AL NAIR (Alpha Gruis). Directly south of Piscis Austrinus, the Southern Fish, is the modern constellation Grus, the Crane. Unlike the bright ancient constellations, the "moderns" were invented between around 1600 and 1800 either to name the figures of the deep southern sky that could not be seen from northern classical lands or to fill in the blanks among the brighter northern groups. If Grus, included by Bayer in his famed atlas, had been farther north, it clearly would have received a classical name. Indeed the Arabians readily added it to Piscis Austrinus as the "fish's tail." "Al Nair," reminding us of those times, from Arabic means "the bright one," the name coming from a long phrase that means "the bright one in the fish's tail." "Grus," however, is surely appropriate, as the quite-outstanding figure, highlighted by three bright stars, looks for all the world like a long-legged bird. Difficult to see from northern countries, Al Nair, marking the crane's southwestern foot, cannot be seen at all above around 42 degrees north latitude, which excludes all of Canada. From the mid-US, Grus appears to be running across the southern horizon. Appropriately, Al Nair, at bright second magnitude (1.74), and the 31st brightest star in the sky, is the Alpha star. It is a hot, blue (class B) subgiant with a surface temperature of 13,500 Kelvin, 2.3 times hotter than the Sun. A century of light years away (actually 101), Al Nair shines at us with a total luminosity (including a fair bit of invisible ultraviolet) of 380 Suns, which combined with temperature yields a radius 3.6 times solar. Though not a huge star by many standards, it is close enough to have had its angular diameter measured (at 0.001 seconds of arc), resulting in a direct diameter measure of 3.3 times solar, the two evaluations satisfyingly close. Like most stars of its kind it is also spinning rapidly, at least 236 kilometers per second at the equator, 120 times that of the Sun, giving it a rotational period of under a day. As a "subgiant," this four solar mass star is either close to the end of its normal hydrogen fusing lifetime or perhaps has even reached that point already. Otherwise it seems perfectly normal, and in fact is used as a prime example of its class. Al Nair's high temperature and very normality and temperature make it valuable. Its spectrum -- rainbow of colors -- is very simple, with relatively few absorptions produced by atoms in its atmosphere. As a result, the star is frequently used as a background with which to examine the nature of the local clumpy interstellar gas.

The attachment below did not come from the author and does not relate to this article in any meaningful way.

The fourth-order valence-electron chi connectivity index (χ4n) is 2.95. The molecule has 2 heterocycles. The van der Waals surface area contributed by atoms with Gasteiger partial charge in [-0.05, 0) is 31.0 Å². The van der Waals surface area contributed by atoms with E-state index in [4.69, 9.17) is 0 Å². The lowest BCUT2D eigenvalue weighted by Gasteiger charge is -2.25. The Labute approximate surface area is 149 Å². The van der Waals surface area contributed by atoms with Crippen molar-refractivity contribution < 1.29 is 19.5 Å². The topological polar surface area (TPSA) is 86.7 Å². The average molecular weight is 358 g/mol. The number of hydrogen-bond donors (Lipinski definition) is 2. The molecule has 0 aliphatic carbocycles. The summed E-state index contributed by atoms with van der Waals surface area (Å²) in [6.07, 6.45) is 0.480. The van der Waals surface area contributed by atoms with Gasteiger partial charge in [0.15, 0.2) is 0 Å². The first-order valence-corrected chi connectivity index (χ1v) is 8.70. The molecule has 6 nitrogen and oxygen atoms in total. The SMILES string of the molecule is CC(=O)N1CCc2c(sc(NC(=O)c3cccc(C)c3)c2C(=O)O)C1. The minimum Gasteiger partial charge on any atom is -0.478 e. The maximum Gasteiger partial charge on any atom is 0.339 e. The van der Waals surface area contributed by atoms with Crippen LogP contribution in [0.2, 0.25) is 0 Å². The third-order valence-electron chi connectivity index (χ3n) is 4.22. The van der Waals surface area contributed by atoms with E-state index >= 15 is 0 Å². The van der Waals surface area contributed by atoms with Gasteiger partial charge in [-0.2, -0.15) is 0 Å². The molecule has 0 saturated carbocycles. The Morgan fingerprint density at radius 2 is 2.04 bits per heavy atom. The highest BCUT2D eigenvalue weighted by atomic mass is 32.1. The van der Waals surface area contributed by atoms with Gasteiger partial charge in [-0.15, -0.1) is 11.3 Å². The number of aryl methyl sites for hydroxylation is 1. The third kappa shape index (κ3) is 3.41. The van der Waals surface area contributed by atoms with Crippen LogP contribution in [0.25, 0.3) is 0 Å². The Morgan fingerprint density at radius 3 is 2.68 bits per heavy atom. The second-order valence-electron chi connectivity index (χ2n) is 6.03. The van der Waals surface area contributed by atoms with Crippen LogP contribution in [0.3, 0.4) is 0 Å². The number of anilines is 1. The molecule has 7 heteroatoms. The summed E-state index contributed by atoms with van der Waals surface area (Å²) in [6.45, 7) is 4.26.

Written by Jim Kaler. Return to STARS.